EdTech startup Open Classroom recently developed Vietnam’s first artificial intelligence teaching robot, Tri Nhan. In addition to the typical features and functions of traditional artificial intelligence robots, Tri Nhan stands at 1.8 meters tall and has synthetic human organs such as lungs, a heart, a simulated DNA double-helix structure and “good” and “evil” circuits, making it seem even more human-like. 

Tri Nhan means both “artificial intelligence” and “wise man,” and the world’s first robot, Sophia, meaning wisdom, inspired it.

Tri Nhan is also equipped with five “senses” — vision via cameras in its eyes, hearing via long-range microphones, smell via air quality sensors, touch via temperature and pressure sensors and taste via a meter attached to an anti-toxic device. These artificial “senses” have merged with a Google search engine, allowing the robot to conduct various tasks. 

Additionally, Tri Nhan has also been equipped with an artificial “personality,” which is almost human-like, according to Pham Thanh Nam, the AI expert who developed the robot. Tri Nhan has a certain level of emotional intelligence and even tells jokes. 

How Does This Improve Education? 

Tri Nhan can recognize voices speaking both Vietnamese and English and process natural human conversation, as well as translate sentences from other languages. Currently, Tri Nhan’s main purpose is for teaching assistance. It can answer questions from teachers and students and cater to many different subject areas, as it recognizes a question and then searches for the information online using search engines. This artificial intelligence teaching robot can also solve mathematical equations and read poetry, making it a useful tool in any classroom. Using its high-level programming, Tri Nhan helps to actively teach children, as well as give them assessments and correct their mistakes. It can also help students learn from their mistakes and use the skills they have learned in lessons. Parents can also receive reports and track their children’s grades via an app linked to Tri Nhan. 

This helps both students and teachers in Vietnam significantly, as teachers are often overworked due to the shortage of teaching staff in the country, and students lack a high level of personalized attention from the overworked teachers. The Vietnamese education authority stated in 2022 that Vietnam needed more than 94,700 teachers across all levels of education. Many areas that lack teachers are remote, but even high schools in Ho Chi Minh City are suffering from overcrowding and staff shortages.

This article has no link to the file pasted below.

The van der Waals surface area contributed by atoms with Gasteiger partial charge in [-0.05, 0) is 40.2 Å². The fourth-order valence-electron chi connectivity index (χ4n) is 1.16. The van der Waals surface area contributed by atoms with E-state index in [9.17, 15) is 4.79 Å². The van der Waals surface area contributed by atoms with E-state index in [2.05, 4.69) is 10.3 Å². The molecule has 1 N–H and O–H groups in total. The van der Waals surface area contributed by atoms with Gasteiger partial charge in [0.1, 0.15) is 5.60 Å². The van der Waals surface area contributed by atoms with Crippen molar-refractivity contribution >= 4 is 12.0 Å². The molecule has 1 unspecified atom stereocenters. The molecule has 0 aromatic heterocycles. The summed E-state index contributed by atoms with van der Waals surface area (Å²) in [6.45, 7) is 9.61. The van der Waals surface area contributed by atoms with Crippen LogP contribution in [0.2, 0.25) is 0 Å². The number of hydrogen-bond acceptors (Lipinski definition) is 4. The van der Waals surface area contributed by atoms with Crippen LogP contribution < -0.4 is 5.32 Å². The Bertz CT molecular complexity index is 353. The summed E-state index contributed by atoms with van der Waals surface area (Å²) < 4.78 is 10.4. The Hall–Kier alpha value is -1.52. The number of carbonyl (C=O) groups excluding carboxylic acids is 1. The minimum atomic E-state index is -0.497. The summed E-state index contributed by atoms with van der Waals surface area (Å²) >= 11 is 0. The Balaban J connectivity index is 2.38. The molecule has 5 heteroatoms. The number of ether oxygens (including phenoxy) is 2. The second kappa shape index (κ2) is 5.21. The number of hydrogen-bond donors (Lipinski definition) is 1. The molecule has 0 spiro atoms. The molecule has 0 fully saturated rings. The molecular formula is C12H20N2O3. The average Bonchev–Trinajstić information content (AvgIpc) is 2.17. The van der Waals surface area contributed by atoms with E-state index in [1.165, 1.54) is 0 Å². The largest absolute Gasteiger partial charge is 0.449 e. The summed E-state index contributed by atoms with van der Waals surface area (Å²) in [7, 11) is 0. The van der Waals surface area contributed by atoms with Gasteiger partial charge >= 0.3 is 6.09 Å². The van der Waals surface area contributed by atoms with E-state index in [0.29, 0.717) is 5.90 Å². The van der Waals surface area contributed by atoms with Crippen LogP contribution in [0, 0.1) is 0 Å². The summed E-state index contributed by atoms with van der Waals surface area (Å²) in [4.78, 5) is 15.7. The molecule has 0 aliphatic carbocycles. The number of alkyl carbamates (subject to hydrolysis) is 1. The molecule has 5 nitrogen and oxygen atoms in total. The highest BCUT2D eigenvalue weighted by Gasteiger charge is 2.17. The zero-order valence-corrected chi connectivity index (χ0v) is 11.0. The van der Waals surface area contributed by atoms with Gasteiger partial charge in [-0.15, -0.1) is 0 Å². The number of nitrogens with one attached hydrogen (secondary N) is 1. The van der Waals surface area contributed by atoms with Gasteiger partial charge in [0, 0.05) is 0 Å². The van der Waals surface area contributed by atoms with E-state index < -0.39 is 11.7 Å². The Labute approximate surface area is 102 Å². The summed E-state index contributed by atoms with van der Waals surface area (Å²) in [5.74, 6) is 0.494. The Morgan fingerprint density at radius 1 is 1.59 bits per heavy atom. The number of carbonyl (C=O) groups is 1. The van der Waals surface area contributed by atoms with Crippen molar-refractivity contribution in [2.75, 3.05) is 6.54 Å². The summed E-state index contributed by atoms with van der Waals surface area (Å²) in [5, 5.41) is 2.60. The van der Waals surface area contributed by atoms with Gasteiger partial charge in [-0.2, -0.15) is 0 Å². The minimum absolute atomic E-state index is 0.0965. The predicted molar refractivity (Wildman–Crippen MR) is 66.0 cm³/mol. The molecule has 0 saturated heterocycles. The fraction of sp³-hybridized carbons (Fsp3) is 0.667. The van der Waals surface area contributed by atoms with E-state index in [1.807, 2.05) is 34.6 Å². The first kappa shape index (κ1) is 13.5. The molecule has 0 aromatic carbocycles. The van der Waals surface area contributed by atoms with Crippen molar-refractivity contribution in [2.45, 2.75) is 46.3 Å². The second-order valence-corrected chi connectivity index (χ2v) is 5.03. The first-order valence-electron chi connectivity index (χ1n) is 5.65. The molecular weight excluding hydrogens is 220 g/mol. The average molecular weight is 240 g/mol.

Innovations such as artificial intelligence teaching robots have improved the quality of teaching for many students and teachers who have had the opportunity to use them, which is a welcome advantage in less developed countries such as Vietnam. 

Education and Poverty

Lack of education is one of the main factors perpetuating poverty and impeding economic development in many countries. Inadequate education prevents people from acquiring the fundamental skills and knowledge to obtain meaningful employment and financial stability. Higher levels of education can break cycles of poverty and improve people’s standard of living. 

Although there is still a certain amount of technological development required to produce a fully-functional teacher in Tri Nhan, it is highly feasible that an AI-teaching robot such as Tri Nhan could be educating children in the future, and it is clear that the Vietnamese EdTech sector has established a solid foundation in this sphere.

– Molly Wallace
Photo: Flickr

Youth Empowerment in Indonesia
The information technology (IT) and mobile technology sectors in Indonesia have flourished in the last few years, and the country is poised to dominate those fields in the Asia-Pacific (APAC) region. In order to meet the growing demands of such booming sectors, tech-oriented education in Indonesia has become a prominent national goal.

Education and Technology

Throughout the past 20 years, Indonesia has made great strides toward increasing the quality and accessibility of education. Although Indonesia still has one of the lowest national education expenditures per GDP in the APAC region, the increased spending since 2005 has had positive impacts on Indonesian students. Schools’ capacity and reach have grown, and education has become more and more available to youth in rural communities through educational outreach and education technology.

In fact, a 2018 Cambridge Assessment of International Education found that Indonesian students are some of the most technologically engaged in the world. As education and mobile technology became more accessible, young Indonesians sought both. The surveying that the Cambridge Assessment completed found that around 40% of students were in computer science courses, which would help prepare them to enter the professional world of technology.

US Assistance

The U.S. Agency for International Development (USAID) has worked to help prepare Indonesian students for employment in various fields. With regards to technology, USAID recognizes the growing IT sector in Indonesia and the potential for student success in related positions. Therefore, USAID created a plan called Accelerating Work Achievement and Readiness for Employment 3 (AWARE3) in which 25 vocational schools in Jakarta are able to maintain partnerships with local businesses and corporations.